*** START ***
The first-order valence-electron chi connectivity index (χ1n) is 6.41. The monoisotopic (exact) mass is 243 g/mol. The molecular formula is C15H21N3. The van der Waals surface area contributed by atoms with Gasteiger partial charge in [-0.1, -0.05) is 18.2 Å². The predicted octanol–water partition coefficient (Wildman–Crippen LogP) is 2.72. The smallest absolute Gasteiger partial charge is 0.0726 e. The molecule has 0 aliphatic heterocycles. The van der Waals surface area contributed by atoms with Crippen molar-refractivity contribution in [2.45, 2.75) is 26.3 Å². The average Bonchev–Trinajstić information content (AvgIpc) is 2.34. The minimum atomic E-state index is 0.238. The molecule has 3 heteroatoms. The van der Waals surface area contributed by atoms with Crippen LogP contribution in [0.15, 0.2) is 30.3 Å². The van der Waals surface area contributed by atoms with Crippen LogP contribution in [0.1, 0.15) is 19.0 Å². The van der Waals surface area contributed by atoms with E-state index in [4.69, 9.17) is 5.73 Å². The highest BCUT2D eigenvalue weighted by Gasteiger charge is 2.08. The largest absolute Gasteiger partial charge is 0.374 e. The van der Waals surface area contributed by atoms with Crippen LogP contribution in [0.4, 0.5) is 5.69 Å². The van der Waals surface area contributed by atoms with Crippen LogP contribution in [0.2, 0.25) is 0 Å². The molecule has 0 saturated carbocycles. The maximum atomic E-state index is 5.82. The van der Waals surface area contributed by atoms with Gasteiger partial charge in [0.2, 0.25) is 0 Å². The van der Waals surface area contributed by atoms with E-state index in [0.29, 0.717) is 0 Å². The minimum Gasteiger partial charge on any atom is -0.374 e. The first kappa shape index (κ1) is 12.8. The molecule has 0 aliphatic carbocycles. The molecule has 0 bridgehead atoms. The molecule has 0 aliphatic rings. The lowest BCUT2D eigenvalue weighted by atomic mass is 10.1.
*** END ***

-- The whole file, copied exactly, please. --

The first-order valence-electron chi connectivity index (χ1n) is 6.41. The monoisotopic (exact) mass is 243 g/mol. The molecular formula is C15H21N3. The van der Waals surface area contributed by atoms with Gasteiger partial charge in [-0.1, -0.05) is 18.2 Å². The predicted octanol–water partition coefficient (Wildman–Crippen LogP) is 2.72. The smallest absolute Gasteiger partial charge is 0.0726 e. The molecule has 0 aliphatic heterocycles. The van der Waals surface area contributed by atoms with Crippen molar-refractivity contribution in [2.45, 2.75) is 26.3 Å². The average Bonchev–Trinajstić information content (AvgIpc) is 2.34. The minimum atomic E-state index is 0.238. The molecule has 3 heteroatoms. The van der Waals surface area contributed by atoms with Crippen LogP contribution in [0.15, 0.2) is 30.3 Å². The van der Waals surface area contributed by atoms with Crippen LogP contribution in [0.1, 0.15) is 19.0 Å². The van der Waals surface area contributed by atoms with E-state index in [4.69, 9.17) is 5.73 Å². The highest BCUT2D eigenvalue weighted by Gasteiger charge is 2.08. The largest absolute Gasteiger partial charge is 0.374 e. The van der Waals surface area contributed by atoms with Crippen LogP contribution in [0.4, 0.5) is 5.69 Å². The van der Waals surface area contributed by atoms with Crippen LogP contribution in [0.2, 0.25) is 0 Å². The molecule has 0 saturated carbocycles. The maximum atomic E-state index is 5.82. The van der Waals surface area contributed by atoms with Gasteiger partial charge in [0.2, 0.25) is 0 Å². The van der Waals surface area contributed by atoms with E-state index in [0.29, 0.717) is 0 Å². The minimum Gasteiger partial charge on any atom is -0.374 e. The first kappa shape index (κ1) is 12.8. The molecule has 0 aliphatic carbocycles. The molecule has 0 bridgehead atoms. The molecule has 0 aliphatic rings. The lowest BCUT2D eigenvalue weighted by atomic mass is 10.1.